Yesterday my daughter started her second year of graduate school.
I texted her: Have fun. Learn a lot. Don’t hit anyone over the head with a lunch tray.
She texted back three hearts.
When she was in kindergarten, she did hit a kid over the head with a lunch tray. One of the school bullies was picking on her best friend J. The bully of course decided that J was “girlie” because he was in touch with a side of his being that wasn’t tied up in dirt, rolling around, yelling loudly for no reason, and playing superhero. J liked pretty things. He tucked his shirts in. He liked his hair to be a little longer than most boys.
So the bully decided it was his job to make J a target. J was different. J deserved to be made fun of and called names. Real boys didn’t act like J.
Clara would have none of it. She loved J. He was her friend forever. So she told the bully to stop. The bully only laughed and continued to be mean to J. Then Clara told the bully a second time to STOP. The bully only laughed louder and got meaner. Then Clara hit the bully across the side of his head with a lunch tray.
Clara was the one who got into trouble. No doubt the bully is now living in his parent’s basement picking his nose, drinking gallons of Red Bull and Mountain Dew, and playing video games all day. J is a successful hair stylist and still close with Clara.
Clara and J will always be close.
I’m glad my daughter hit that little bastard on the side of the head with a lunch tray in the cafeteria.
This morning I was out on my deck watching a couple of young bucks (deer, not men) pass by, when a ghostly young buck appeared on the chair next to me. Yes, it was Nigel, The Ghost.
“School is starting again,” he said with a scowl. I thought he was going to tell me how much he hated school, and that is why he buried his world in art. He eventually was an up and coming break out artist, almost famous, before he was murdered in 1986. But back to the story in hand.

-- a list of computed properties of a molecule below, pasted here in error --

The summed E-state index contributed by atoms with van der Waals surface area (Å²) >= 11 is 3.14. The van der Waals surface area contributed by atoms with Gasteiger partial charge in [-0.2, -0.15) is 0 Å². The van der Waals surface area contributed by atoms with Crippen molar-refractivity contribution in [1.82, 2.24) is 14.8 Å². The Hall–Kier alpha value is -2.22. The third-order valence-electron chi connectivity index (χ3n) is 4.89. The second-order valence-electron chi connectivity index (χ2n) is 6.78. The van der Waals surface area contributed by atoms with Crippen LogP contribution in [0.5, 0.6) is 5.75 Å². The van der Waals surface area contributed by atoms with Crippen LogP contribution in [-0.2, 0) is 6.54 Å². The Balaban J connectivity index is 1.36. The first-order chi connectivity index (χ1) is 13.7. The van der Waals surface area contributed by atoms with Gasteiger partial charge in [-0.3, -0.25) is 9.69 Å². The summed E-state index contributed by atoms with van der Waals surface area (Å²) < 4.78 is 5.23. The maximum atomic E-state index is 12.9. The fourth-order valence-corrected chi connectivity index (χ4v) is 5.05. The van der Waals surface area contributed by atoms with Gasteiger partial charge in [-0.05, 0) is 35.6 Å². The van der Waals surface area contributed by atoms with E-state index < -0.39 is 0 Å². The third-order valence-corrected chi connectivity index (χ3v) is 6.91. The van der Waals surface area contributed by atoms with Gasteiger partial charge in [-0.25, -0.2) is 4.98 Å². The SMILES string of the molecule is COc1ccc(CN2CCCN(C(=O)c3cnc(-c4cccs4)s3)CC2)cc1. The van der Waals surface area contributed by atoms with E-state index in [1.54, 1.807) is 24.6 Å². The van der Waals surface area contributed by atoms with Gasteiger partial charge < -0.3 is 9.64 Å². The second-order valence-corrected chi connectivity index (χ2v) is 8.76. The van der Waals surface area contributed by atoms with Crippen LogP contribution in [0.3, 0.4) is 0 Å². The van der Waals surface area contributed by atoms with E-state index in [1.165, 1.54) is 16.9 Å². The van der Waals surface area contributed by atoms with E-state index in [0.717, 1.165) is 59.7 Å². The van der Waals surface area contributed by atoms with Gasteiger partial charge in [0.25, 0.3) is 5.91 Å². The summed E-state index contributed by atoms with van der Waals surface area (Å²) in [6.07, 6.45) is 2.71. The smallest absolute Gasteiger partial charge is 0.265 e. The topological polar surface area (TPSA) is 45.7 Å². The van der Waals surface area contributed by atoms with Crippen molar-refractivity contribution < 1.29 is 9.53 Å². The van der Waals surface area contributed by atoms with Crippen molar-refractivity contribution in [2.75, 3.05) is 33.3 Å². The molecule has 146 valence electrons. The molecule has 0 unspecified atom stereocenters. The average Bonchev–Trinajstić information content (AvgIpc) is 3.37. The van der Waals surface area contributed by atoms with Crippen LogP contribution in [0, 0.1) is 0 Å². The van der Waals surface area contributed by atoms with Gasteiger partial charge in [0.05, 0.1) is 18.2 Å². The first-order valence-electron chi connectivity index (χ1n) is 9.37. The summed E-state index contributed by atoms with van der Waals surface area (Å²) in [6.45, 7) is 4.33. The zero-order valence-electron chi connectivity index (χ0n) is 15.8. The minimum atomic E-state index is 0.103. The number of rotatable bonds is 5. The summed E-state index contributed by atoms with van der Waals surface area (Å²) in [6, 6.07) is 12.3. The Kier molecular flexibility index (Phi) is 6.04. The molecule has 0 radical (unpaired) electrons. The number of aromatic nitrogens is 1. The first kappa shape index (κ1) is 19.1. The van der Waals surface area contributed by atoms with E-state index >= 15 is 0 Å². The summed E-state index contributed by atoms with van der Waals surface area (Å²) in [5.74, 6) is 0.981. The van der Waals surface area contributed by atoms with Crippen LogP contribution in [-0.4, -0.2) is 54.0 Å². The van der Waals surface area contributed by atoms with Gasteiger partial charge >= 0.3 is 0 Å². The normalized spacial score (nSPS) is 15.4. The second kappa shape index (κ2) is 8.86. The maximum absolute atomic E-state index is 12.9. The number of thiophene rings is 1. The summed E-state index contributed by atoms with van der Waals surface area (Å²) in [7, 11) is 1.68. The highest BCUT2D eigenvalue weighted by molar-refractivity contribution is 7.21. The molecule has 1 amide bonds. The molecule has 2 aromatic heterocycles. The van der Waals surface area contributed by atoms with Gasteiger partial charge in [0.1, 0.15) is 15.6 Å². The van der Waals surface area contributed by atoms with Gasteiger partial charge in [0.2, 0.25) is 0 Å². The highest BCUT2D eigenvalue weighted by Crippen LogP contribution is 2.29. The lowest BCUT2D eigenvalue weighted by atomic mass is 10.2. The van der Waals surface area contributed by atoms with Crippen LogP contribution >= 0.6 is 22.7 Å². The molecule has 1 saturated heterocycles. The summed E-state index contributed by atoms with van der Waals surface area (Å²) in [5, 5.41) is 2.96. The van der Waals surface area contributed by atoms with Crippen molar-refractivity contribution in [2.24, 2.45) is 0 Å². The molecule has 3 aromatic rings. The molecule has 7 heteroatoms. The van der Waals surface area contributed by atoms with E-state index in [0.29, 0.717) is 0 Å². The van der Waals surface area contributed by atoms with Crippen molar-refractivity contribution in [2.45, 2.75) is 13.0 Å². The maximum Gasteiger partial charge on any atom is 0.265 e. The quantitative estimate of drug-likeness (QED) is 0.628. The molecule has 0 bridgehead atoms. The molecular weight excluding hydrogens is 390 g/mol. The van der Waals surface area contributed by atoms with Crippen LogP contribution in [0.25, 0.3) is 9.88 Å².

“I take it you didn’t like school,” I said.
“Not at all. I loved school. It was my escape. I couldn’t wait to get out of the house in the mornings. Out of the ugly mess, the smells, the garbage, the strange men who’d come in and out buying drugs and sex. I couldn’t wait to get out of a place where everyone was yelling at me to get out of the way, or be quiet, or where everyone was trying to beat me up. School was clean. I learned about how other people lived. I learned that my life was not normal. I learned how much I truly hated my mother, and my siblings. I hated my dad too, but he was in prison. The few times he was home I’d always hide from him.”
“Nigel, I didn’t know it was that bad,” I said.
“At school nobody made fun of me for being smart. Nobody said you think you’re better than us. I was better than them. That is why they hated me so much. I had friends at school who had dinner at night, and didn’t wash their clothes in the sink, and didn’t have bruises all over their bodies. I had teachers who told me I could graduate from high school, and go to college, or join the air force, or learn to be a mechanic, or do whatever I wanted to do.”
“You ended up in foster care. How old were you?”
“About thirteen. I’d been in before. This time my best friend’s family took me in. When I was 16 they legally adopted me. Not every kid is that lucky. So yeah, I loved school. The first day of school is like the heavens opening up and giving certain kids a few hours of peace and belonging. Teachers should get paid five times what they’re paid now.”
I made Nigel a cup of coffee, which he smelled, but did not drink.
“Did you like school?” Nigel asked. “Do Vampires even go to school?”
“I went to school. I liked it ok, sometimes, but I daydreamed most of the time.”
“I can see that,” he said with a wink. “Thanks for the coffee.” Then he vanished.
I thought about school and how many kids I wished I would have hit on the side the head with trays.
Then I thought about how I also learned to escape into history, and maps, and novels, and art, and poetry, and so many other things I learned in school.
For so many reasons it is important that school be a safe haven for all children. It is important that schools be a place where nobody is bullied, ignored, excluded, shot at, or made to feel they aren’t important. School should be a warm nurturing community where children thrive and grow to be amazing adults.
School has started. Drive safely. Tell you kids you love the, even if they’re grown.
~ Juliette aka Vampire Maman